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How One School Reduced Out-of-School Suspensions from 200 to 3

How One School Reduced Out-of-School Suspensions from 200 to 3

According to educator Wesley Owings in a post for ASCD, his school sought to make some big changes in disciplinary tactics after discovering it had one of the highest suspension rates in the district. Owings describes how his school, Lyon Academy at Blow Elementary, made big changes to "reduce the number of suspensions and find ways to deter the behaviors that were putting students out of school."

The first step, Owings said in the post, was for the school to create a positive focus school-wide. Instead of focusing on the punishment of bad behaviors ,the school decided to shift focus onto the rewarding of good behavior.

It started using Kickboard, an instructional management system to track all behaviors but to focus mostly on the positive ones.

"So, to promote positive behaviors and feedback, our school leadership team decided to implement a paycheck-based PBIS [Positive Behavior Interventions and Supports ] reward system in Kickboard by assigning a dollar value to each positive behavior. We aim to have a positivity ratio—the ratio of positive to negative behaviors that a teacher records—of at least 3:1 to help our teachers build stronger relationships with our students," he said in the post.

"The team also developed a consequence hierarchy—specific student actions would trigger specific educator responses, within the system. These automatic triggers make it easy for teachers to know when to call parents or when to send a student to the counselor or to our Reflection Room, which is our version of an in-school suspension. They also ensure that consequences are applied fairly and consistently schoolwide."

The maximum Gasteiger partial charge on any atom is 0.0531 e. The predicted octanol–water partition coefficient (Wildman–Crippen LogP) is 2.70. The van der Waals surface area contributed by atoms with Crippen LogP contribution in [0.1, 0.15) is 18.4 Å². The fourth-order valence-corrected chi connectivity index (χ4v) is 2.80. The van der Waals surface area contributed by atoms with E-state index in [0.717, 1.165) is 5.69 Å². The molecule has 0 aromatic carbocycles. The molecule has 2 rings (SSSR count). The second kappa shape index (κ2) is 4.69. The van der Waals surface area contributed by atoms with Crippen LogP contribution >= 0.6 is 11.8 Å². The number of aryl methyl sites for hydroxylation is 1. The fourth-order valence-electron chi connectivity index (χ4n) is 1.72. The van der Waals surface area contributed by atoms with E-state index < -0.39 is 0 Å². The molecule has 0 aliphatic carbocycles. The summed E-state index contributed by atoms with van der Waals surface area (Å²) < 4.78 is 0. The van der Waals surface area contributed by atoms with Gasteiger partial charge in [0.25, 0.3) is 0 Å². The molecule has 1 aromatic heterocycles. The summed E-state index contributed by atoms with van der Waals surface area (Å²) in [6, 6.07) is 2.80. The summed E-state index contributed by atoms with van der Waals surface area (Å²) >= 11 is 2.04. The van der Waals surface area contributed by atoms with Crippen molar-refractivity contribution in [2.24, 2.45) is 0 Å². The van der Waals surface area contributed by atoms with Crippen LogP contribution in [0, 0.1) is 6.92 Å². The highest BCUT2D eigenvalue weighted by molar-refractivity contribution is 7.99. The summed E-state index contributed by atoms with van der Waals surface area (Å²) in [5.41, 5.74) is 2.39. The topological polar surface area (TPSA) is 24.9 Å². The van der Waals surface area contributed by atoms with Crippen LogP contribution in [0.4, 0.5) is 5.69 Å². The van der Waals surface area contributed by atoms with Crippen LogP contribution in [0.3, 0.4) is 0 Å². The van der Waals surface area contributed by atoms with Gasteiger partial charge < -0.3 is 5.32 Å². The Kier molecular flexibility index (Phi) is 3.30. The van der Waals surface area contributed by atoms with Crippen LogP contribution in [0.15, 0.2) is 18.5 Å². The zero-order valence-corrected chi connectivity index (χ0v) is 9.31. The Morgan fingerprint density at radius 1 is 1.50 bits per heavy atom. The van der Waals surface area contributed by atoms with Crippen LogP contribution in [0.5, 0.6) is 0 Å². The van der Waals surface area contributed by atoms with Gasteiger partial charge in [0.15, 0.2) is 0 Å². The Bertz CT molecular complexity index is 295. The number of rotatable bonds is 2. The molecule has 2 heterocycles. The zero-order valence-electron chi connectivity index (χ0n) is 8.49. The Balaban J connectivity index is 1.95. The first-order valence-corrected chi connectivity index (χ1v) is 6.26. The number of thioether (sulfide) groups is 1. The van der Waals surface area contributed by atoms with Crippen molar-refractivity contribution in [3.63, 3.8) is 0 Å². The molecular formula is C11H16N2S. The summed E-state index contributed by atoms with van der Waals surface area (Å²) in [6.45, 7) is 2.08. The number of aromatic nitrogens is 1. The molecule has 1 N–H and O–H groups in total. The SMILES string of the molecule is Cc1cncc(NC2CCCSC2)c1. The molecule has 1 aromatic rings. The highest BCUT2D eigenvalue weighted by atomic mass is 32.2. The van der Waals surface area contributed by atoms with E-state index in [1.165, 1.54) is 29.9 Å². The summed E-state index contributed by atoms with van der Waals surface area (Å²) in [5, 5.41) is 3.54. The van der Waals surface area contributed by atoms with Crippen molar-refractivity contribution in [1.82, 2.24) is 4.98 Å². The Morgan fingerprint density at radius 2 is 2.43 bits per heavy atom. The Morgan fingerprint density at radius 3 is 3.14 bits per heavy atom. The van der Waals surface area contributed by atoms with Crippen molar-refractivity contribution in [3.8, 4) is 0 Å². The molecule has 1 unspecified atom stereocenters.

Another important step the school took in order to increase positive behaviors and reduce out-of-school discipline was to involve parents through weekly progress reports. Parents became excited, he said, to see their child's positive behaviors and were readily available to help if negative behaviors were consistent.

Owings says the actions the school has taken have significantly benefited the school's climate and resulted in a huge transformation of school culture.

"Four years ago, during my first year teaching here, we had more than 200 suspensions. Since then, we have dramatically reduced the number of both in-school and out-of-school suspensions. During the 2014–15 school year, we have had only 3 out-of-school suspensions, and we have drastically reduced the number of students being sent to our Reflection Room.:

"Positive reinforcement has been our game changer. Before, students were scared of getting in trouble for doing the wrong thing. Now, students and staff are focused on the right thing—recognizing, rewarding, and repeating those positive behaviors."

Read his full post here and comment with your thoughts below.

Article by Nicole Gorman, Education World Contributor


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